Russia symbolically cuts gas exports to Finland

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Russia has suspended natural gas exports to neighboring Finland

HELSINKI — Russia halted gas exports to neighboring Finland on Saturday, a highly symbolic move that came just days after the Nordic country announced it wanted to join NATO and marked the likely end of nearly 50 years of Finland’s natural gas import from Russia.

Finland’s state-owned gas company Gasum said that “the supply of natural gas to Finland under the Gasum supply contract was interrupted” by Russia on Saturday morning at 7 a.m. local time (0400 GMT).

The announcement follows Moscow‘s decision to suspend electricity exports to Finland earlier this month and an earlier decision by Finnish state-controlled oil company Neste to replace imports of Russian crude oil with oil. raw by the way.

After decades of energy cooperation deemed beneficial to both Helsinki – especially in the case of cheap Russian crude oil – and Moscow, Finland’s energy ties with Russia have now all but disappeared.

Such a break was easier for Finland than it will be for the other countries of the European Union. Natural gas accounts for only around 5% of total energy consumption in Finland, a country of 5.5 million people. Almost all of this gas comes from Russia and is mainly used by industrial and other businesses, with only about 4,000 homes relying on gas heating.

Gasum said it will now supply natural gas to its customers from other sources via the Balticconnector undersea gas pipeline linking Finland to Estonia and linking the Finnish and Baltic gas networks.

Matti Vanhanen, Finland’s former prime minister and current parliament speaker, said the effect of Moscow’s decision to cut off gas after nearly 50 years since the start of the first deliveries from the Soviet Union is primarily symbolic .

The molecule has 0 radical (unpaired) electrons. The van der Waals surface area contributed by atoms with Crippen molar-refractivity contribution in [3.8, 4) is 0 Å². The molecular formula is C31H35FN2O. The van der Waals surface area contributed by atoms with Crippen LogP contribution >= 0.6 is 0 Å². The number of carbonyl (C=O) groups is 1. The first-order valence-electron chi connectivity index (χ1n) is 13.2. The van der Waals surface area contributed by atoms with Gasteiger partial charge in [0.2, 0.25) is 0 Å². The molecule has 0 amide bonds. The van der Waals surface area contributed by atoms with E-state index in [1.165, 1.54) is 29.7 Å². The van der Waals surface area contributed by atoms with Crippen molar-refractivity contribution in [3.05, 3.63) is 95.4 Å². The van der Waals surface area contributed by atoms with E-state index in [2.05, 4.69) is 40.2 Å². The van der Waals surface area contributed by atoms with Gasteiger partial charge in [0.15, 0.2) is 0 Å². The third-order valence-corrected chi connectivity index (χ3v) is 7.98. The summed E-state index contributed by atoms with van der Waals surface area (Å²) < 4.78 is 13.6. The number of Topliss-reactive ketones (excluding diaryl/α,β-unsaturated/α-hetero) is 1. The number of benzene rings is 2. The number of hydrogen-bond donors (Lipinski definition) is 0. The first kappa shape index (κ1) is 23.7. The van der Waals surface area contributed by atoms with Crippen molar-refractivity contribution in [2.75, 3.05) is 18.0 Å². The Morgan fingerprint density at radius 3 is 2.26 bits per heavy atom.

In an interview on Saturday with Finnish public broadcaster YLE, Vanhanen said the decision marks the end of an “extremely important period between Finland, the Soviet Union and Russia, not only in energy terms but symbolically.”

“It’s unlikely that this pipeline will ever reopen,” Vanhanen told YLE, referring to the two parallel Russia-Finland pipelines that were launched in 1974.

The first connections from the Finnish power grid to the Soviet transmission system were also built in the 1970s, allowing electricity imports to Finland in case additional capacity was needed.

Vanhanen did not view the gas shutdown in Moscow as Russia’s retaliation for Finland’s bid for NATO membership, but rather as a countermeasure to Western sanctions imposed on Moscow following its invasion of Ukraine.

“Russia did the same thing with Finland that it did earlier with other countries to maintain its own credibility,” Vanhanen said, referring to the Kremlin’s demands to buy its gas in rubles.

Finland shares a distance of 1,340 kilometers (830 miles) with Russia, the longest of the EU’s 27 members, and has a history of conflict with its huge eastern neighbour.

After losing two wars against the Soviet Union, during World War II Finland opted for neutrality with stable and pragmatic political and economic ties with Moscow. Large-scale energy cooperation, including nuclear energy, between the two countries has been one of the most visible signs of friendly bilateral relations between former enemies.

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